Democratic U.S. Rep. Tim Ryan of Trumbull County has been calling for a move of federal agencies outside the Beltway since at least 2017. On April 1, he and two Ohio Republicans — Reps. Anthony Gonzalez of Rocky River and Dave Joyce of Geauga County — introduced the Federal Government Decentralization Commission Act.
The bill if enacted would “establish a bipartisan commission within the General Services Administration (GSA) to study the relocation of executive agencies or divisions of executive agencies outside the Washington metropolitan area,” says a news release from Ryan’s office.
The commission would be asked to prioritize sending jobs “to low-income communities or areas with expertise in the mission and goal of an executive agency or division” and would have to present any plan to Congress to enact.
The U.S. government is the largest employer in the United States, with more than 2.7 million on its payroll, according to Ryan. But a surprisingly small slice of them actually work in the D.C. metro area — just about 283,000, Ryan’s office estimates.
Cleveland is already home to about 2,000 U.S. Defense Finance and Accounting Service jobs. The goal would be to increase job allocations in poorer urban areas like Cleveland and less affluent areas like Ryan’s job-hungry 13th District, which encompasses much of the Mahoning Valley, reaching into Summit County.
Joyce and Gonzalez also see political benefits from moving the epicenter of federal jobs away from the nation’s capital.
“I firmly believe some parts of the federal government would better serve the American people if they were outside of Washington and away from partisan politics,” Joyce said in a statement. Gonzalez said such decentralization would help bring “new perspectives to federal policy making,” adding that the idea “is commonsense and should garner support across the entire country.”
Would this be a boon for Cleveland and Ohio? Or is it much ado about not much, given the limited number of federal jobs in the D.C. area? Our Editorial Board Roundtable offers some thoughts.
Ted Diadiun, columnist:
This proposal would boost the economies of poorer, minority-dominated cities where there is expertise and motivation, plenty of office space and a thirst for jobs. Cleveland could become a center for the Veterans Health Administration; Detroit for Housing and Urban Development, New Orleans for the Department of Energy. The congressmen behind this innovative idea should be encouraged and applauded.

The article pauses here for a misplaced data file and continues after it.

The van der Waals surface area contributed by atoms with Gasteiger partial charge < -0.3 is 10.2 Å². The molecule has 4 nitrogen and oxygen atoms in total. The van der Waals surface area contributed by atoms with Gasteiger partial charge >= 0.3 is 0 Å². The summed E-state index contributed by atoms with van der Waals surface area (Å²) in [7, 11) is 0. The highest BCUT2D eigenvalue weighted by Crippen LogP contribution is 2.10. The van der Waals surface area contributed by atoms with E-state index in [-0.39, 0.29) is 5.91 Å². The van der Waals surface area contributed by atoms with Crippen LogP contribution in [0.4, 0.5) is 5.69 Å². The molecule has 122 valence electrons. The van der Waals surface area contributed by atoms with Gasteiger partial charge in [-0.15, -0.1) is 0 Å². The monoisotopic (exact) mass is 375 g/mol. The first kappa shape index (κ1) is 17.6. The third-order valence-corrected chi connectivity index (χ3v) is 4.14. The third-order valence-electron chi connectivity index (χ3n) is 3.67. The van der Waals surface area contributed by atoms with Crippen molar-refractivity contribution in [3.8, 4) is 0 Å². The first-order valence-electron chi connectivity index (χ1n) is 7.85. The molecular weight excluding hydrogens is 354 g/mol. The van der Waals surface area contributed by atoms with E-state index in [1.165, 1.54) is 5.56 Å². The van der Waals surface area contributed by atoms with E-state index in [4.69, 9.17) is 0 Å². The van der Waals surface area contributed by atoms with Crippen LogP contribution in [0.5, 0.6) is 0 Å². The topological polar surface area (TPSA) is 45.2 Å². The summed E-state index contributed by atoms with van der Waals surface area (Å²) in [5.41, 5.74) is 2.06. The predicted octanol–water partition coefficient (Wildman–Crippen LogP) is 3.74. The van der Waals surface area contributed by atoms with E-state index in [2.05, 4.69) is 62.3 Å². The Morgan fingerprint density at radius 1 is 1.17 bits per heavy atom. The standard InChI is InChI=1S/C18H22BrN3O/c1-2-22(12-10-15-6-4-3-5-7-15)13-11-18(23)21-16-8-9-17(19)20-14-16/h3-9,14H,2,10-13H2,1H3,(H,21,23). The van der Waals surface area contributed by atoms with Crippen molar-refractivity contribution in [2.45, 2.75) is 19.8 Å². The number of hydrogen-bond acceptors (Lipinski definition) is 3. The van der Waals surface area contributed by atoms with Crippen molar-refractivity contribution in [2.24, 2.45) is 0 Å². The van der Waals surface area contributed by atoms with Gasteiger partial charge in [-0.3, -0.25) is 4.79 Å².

Thomas Suddes, editorial writer:
If West Virginia’s Robert C. Byrd could pepper West Virginia with federal offices, there’s no reason why Northeast Ohio’s congressional delegation couldn’t have done the same for the Western Reserve. The delegation hasn’t because members of Congress of both parties take the region’s voters for granted. That needs to end.
Eric Foster, columnist:
I’m a bit confused. How is the federal government “centralized” if just 283,000 of its 2.7 million employees work in the D.C. metro area? How many additional jobs would be created by moving buildings? With the modern technology that exists, does location of the agency building really matter? Can’t the government just add staff in other places?
Victor Ruiz, editorial board member:
Allocating our tax dollars to areas that need them the most makes a lot of sense. Ohio is a great example of a state that is in desperate need of good-paying, sustainable jobs. My concern is the “robbing Peter to pay Paul” approach. Instead of taking jobs from a community that relies on them, why not create new ones?
Lisa Garvin, editorial board member:
First of all, moving employment from one place to another isn’t job creation. Additionally, without knowing which federal agencies would be relocated, there may be significant national security issues involved. Decentralization makes sense in some cases, but I’m not sure it does when it’s only about 10% of all federal jobs. This legislation feels like the next political football.
Mary Cay Doherty, editorial board member:
Economic and administrative benefits aside, the Democrats could leverage federal decentralization for D.C. statehood and the addition of two reliably Democratic senators. The Constitution requires a federal district separate from any state. Using decentralization, Democrats might argue that a geographically narrowed federal district should mean statehood for the District of Columbia overall. Thus, decentralization risks becoming another Democratic power-grabbing tool.
Elizabeth Sullivan, opinion director:
This bill just calls for a study so let’s not go overboard before we see details, but I’m four-square behind bipartisan efforts aimed at bolstering local jobs and achieving some cost-savings and efficiencies for the U.S. government.
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